#FBF: Oak Cliff is the birthplace of 7-Eleven

A Southland employee stands in front of the ice dock on Edgefield at Twelfth, which would become the first 7-Eleven store. Photo courtesy of “Oh Thank Heaven! The Story of the Southland Corporation,” by Allen Liles
A Southland employee stands in front of the ice dock on Edgefield at Twelfth, which would become the first 7-Eleven store. Photo courtesy of “Oh Thank Heaven! The Story of the Southland Corporation,” by Allen Liles

Monday, July 11, is 7-Eleven day.

Every 7-Eleven store will offer free small Slurpees to customers from 11 a.m.-7 p.m. This year is the 50th anniversary of the Slurpee, and it’s a good time to remind everyone that Oak Cliff if the birthplace of 7-Eleven.

Our Back Story from the January 2016 Advocate tells the story.

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John Jefferson Green operated a Southland Ice Co.-owned ice dock on Edgefield at Twelfth. Customers often asked him to sell a few groceries — milk, eggs and bread. It kept Green busy during winter, when demand for ice decreased.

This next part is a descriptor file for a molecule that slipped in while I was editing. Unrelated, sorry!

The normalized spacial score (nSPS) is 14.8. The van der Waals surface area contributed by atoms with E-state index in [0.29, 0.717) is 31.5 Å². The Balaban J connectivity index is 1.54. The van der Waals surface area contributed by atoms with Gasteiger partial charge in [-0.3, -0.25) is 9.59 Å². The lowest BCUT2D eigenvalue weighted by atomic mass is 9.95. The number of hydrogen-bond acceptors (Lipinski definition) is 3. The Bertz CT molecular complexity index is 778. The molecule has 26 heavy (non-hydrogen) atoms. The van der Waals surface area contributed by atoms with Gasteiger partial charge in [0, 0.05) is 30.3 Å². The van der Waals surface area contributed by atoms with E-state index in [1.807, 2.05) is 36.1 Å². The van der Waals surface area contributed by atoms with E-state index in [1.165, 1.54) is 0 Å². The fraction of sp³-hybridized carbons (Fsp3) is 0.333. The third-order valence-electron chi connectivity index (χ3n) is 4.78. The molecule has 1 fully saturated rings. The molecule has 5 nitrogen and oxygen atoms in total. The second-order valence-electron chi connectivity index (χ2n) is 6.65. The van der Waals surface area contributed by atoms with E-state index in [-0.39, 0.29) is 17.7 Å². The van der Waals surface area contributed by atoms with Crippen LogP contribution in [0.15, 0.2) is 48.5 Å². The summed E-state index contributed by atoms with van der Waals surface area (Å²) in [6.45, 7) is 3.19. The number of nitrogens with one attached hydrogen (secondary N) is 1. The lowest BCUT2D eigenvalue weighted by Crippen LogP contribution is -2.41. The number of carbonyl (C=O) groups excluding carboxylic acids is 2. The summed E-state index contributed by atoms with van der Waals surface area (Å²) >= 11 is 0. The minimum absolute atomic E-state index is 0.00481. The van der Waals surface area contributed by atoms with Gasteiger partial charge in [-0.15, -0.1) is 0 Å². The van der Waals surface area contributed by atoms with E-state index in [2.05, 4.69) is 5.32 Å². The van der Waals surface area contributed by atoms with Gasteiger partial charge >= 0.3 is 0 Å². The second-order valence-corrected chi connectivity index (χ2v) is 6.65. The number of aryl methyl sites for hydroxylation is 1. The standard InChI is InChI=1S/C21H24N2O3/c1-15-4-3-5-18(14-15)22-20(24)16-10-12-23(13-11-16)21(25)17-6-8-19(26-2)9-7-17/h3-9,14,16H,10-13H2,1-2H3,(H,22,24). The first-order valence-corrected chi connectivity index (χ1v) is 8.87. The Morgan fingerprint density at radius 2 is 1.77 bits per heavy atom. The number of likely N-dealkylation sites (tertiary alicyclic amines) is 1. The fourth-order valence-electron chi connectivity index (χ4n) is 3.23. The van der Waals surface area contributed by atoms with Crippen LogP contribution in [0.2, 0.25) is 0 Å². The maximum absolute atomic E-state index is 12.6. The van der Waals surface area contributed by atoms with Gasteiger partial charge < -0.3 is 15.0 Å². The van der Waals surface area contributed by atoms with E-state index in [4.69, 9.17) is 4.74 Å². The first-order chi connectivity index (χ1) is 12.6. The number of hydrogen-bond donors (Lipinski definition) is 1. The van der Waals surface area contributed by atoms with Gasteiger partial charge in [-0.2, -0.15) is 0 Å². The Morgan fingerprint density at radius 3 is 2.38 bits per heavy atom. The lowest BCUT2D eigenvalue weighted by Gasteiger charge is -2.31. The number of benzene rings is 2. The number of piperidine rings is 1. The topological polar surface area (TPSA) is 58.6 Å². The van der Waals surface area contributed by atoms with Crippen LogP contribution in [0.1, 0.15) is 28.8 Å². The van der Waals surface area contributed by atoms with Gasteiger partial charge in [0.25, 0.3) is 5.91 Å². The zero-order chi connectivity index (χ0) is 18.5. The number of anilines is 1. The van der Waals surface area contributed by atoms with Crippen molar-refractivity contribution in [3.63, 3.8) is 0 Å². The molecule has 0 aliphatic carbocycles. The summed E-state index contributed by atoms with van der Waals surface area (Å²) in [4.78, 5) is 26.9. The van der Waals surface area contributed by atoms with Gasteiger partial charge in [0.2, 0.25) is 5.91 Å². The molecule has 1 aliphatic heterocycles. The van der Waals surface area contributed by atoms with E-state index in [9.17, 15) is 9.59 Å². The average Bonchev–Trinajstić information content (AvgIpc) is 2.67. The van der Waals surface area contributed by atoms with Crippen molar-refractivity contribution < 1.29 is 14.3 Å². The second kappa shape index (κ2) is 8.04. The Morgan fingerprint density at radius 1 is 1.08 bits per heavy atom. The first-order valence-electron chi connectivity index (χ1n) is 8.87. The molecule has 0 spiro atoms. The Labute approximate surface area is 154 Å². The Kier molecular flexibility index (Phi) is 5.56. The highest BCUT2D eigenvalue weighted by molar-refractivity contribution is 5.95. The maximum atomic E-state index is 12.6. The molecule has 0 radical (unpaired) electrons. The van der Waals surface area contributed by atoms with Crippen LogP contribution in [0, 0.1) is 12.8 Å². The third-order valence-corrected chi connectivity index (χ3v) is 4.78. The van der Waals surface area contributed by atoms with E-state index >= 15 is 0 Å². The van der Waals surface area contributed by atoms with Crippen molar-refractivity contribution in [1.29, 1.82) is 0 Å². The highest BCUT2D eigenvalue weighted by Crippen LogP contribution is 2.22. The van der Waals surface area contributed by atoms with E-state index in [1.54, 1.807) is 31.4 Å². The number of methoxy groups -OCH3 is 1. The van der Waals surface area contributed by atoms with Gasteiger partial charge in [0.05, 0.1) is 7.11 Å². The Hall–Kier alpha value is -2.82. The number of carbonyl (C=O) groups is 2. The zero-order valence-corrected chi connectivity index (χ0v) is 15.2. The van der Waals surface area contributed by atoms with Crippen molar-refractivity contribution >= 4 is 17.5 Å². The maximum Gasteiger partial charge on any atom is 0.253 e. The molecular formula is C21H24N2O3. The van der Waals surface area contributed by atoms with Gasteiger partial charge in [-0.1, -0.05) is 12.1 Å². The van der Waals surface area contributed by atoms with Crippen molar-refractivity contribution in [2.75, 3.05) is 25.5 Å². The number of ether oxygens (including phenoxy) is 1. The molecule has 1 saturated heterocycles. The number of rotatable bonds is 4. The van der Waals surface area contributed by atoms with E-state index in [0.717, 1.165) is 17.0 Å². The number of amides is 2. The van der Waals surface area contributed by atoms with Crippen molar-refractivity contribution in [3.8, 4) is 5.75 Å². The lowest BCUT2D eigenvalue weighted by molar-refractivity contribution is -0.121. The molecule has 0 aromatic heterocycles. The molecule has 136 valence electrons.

The Southland Ice Co., which had continued buying up icehouses all over Texas, ran with the grocery idea. The grocery business became the main focus. Grocery shelves were added to ice docks, and as a marketing ploy, Southland ordered totem poles from Alaska, which were installed outside the newly named “Tote’m” stores in San Antonio and Oak Cliff.

The Southland Corp. and 7-Eleven were innovators in advertising and marketing as well as in food and beverage. The stores were the first to sell to-go coffee in paper cups and the first to offer self-serve soda fountains.

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The Slurpee also was invented in Dallas. Find the whole history here.

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